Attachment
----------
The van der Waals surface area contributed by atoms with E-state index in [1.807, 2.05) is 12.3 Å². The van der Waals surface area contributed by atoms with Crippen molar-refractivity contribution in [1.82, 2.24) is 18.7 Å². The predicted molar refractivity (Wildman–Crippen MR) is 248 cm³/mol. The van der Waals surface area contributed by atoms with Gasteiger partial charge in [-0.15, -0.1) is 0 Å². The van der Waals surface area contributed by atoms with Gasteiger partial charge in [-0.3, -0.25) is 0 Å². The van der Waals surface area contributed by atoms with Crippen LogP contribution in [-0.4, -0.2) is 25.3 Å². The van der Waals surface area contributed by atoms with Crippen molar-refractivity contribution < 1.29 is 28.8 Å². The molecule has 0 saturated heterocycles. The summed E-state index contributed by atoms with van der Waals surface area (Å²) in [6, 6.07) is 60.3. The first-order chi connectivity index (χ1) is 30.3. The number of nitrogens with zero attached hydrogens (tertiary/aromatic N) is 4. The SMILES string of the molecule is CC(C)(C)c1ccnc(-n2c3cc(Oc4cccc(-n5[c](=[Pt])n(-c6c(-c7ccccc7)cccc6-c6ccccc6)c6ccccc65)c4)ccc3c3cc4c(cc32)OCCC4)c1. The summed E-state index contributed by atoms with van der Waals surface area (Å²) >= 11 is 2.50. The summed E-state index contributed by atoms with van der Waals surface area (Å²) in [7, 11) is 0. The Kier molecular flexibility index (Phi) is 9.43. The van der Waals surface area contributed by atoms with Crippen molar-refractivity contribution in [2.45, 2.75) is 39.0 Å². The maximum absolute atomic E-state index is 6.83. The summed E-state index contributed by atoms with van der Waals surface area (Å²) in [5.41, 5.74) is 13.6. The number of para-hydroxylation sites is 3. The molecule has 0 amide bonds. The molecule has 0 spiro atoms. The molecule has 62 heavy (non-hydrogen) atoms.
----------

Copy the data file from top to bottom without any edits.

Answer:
The van der Waals surface area contributed by atoms with E-state index in [1.807, 2.05) is 12.3 Å². The van der Waals surface area contributed by atoms with Crippen molar-refractivity contribution in [1.82, 2.24) is 18.7 Å². The predicted molar refractivity (Wildman–Crippen MR) is 248 cm³/mol. The van der Waals surface area contributed by atoms with Gasteiger partial charge in [-0.15, -0.1) is 0 Å². The van der Waals surface area contributed by atoms with Gasteiger partial charge in [-0.3, -0.25) is 0 Å². The van der Waals surface area contributed by atoms with Crippen LogP contribution in [-0.4, -0.2) is 25.3 Å². The van der Waals surface area contributed by atoms with Crippen molar-refractivity contribution < 1.29 is 28.8 Å². The molecule has 0 saturated heterocycles. The summed E-state index contributed by atoms with van der Waals surface area (Å²) in [6, 6.07) is 60.3. The first-order chi connectivity index (χ1) is 30.3. The number of nitrogens with zero attached hydrogens (tertiary/aromatic N) is 4. The SMILES string of the molecule is CC(C)(C)c1ccnc(-n2c3cc(Oc4cccc(-n5[c](=[Pt])n(-c6c(-c7ccccc7)cccc6-c6ccccc6)c6ccccc65)c4)ccc3c3cc4c(cc32)OCCC4)c1. The summed E-state index contributed by atoms with van der Waals surface area (Å²) >= 11 is 2.50. The summed E-state index contributed by atoms with van der Waals surface area (Å²) in [7, 11) is 0. The Kier molecular flexibility index (Phi) is 9.43. The van der Waals surface area contributed by atoms with Crippen molar-refractivity contribution in [2.45, 2.75) is 39.0 Å². The maximum absolute atomic E-state index is 6.83. The summed E-state index contributed by atoms with van der Waals surface area (Å²) in [5.41, 5.74) is 13.6. The number of para-hydroxylation sites is 3. The molecule has 0 amide bonds. The molecule has 0 spiro atoms. The molecule has 62 heavy (non-hydrogen) atoms.